But if we walk in the Light as He is in the Light, then we have fellowship with one another, and the blood of His Son Jesus cleanses us from all sin (1 John 1:7).
Several years ago I showed a woman a photo of a large crucifix – a cross with a figure of Jesus nailed to it. I don’t think I will ever forget her reaction. She physically shuddered, turned her head from the image, and told me to close the book.
"It's too gruesome,” she said.
The blood seeping from his side and forehead disturbed her. She preferred the unadorned cross she’d grown accustomed to in the church she attended over the past few decades.
Many people don’t often think about it, but Christianity is a bloody, gruesome religion. But it had to be bloody, for only blood – in this case, the blood of the Innocent One - could atone for, or wash away, the sins of the guilty.
And gruesome it was. Soldiers tied Jesus’ hands to the whipping post and stripped off his robe. Then one of them swung the rock-embedded whips against Jesus’ back, buttocks and legs. Again and again, slicing into His flesh until strips of skin hung from his body. Small capillaries and arteries oozed and spurted blood with each beat of His heart and tracked down His back, His thighs, His legs.
The pavement at His feet was moist with dirt and congealed blood.
Spurt . . .
until the blood vessels clotted over.
It was a bloody, bloody scene. But it was a God-ordained and utterly necessary scene. Without the shed blood of Jesus, there could be no forgiveness of sins to the penitent.
My sins. Your sins. Your pastor’s sins. The Pope’s sins. Everyone’s sins. As the Holy Spirit warns: All humanity has gone astray. We have each turned to our own way. But God, being rich in mercy, laid all of our sin - and its judgment - on Jesus(see Isaiah 53:6).
Without the bloody death of the Messiah, there would be no hope for absolution in the confessional to the penitent. No hope ever for forgiveness. No hope for eternal life, but instead only a sure judgment and eternal damnation facing us in our grave.
But for the blood of Jesus.
Which is why St. Paul wrote: In [Christ] we have redemption by his blood, the forgiveness of transgressions, in accord with the riches of his grace (Ephesians 1:7). And the Church explains,Redemption comes to us above all through the blood of [Jesus’] cross . . . (Catechism of the Catholic Church, 517). And again: The human heart is . . . . converted by looking upon [Christ] whom our sins have pierced: Let us fix our eyes on Christ's blood and understand how precious it is to his Father . . . (Catechism, 1432).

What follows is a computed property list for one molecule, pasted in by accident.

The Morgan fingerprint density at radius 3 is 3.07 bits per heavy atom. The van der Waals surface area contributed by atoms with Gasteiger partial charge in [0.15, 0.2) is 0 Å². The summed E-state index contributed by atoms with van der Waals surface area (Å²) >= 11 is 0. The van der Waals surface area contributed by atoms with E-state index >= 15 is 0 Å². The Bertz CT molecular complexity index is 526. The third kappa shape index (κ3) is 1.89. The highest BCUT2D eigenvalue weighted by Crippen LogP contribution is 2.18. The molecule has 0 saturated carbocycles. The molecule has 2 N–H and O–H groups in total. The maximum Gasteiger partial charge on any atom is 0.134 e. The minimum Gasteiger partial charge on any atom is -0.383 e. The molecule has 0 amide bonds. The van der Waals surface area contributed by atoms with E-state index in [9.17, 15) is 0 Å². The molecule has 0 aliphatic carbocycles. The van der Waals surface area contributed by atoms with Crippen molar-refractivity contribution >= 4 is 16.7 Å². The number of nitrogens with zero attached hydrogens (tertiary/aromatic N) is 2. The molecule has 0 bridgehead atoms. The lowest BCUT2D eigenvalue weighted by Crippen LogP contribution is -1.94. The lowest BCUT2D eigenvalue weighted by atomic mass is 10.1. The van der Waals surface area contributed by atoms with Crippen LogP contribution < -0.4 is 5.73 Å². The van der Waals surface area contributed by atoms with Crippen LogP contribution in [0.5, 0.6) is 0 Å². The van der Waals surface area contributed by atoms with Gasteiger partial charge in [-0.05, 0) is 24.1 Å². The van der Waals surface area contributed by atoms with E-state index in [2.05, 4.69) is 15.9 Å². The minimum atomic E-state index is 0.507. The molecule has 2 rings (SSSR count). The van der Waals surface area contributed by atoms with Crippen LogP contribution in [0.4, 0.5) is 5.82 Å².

So knowing this, knowing the bloody, gruesome cost of our salvation, how then ought we live?
Reverently, yes. Obedient to His Word. Of course. But we must not forget that the ability for reverence and obedience results from growing deeper in love with God. Fr. Pedro Arrupe, one time Superior General of the Society of Jesus, wrote:
Nothing is more practical than finding God, that is, falling in love [with Him] in a quite absolute, final way. What you are in love with seizes your imagination; it will affect everything. It will decide what gets you out of bed in the morning, what you will do in the evenings, how you spend your weekends, what you read, what you know, what breaks your heart, and what amazes you with joy and gratitude. Fall in love [with God], stay in love, and it will decide everything."
And so, let us prayerfully implore the Holy Spirit each day to help us grow deeper in love with God, and that He train our hearts to reverence and obedience – and to ever internalize the answer to the question: What can wash away my sin?
Nothing but the blood of Jesus.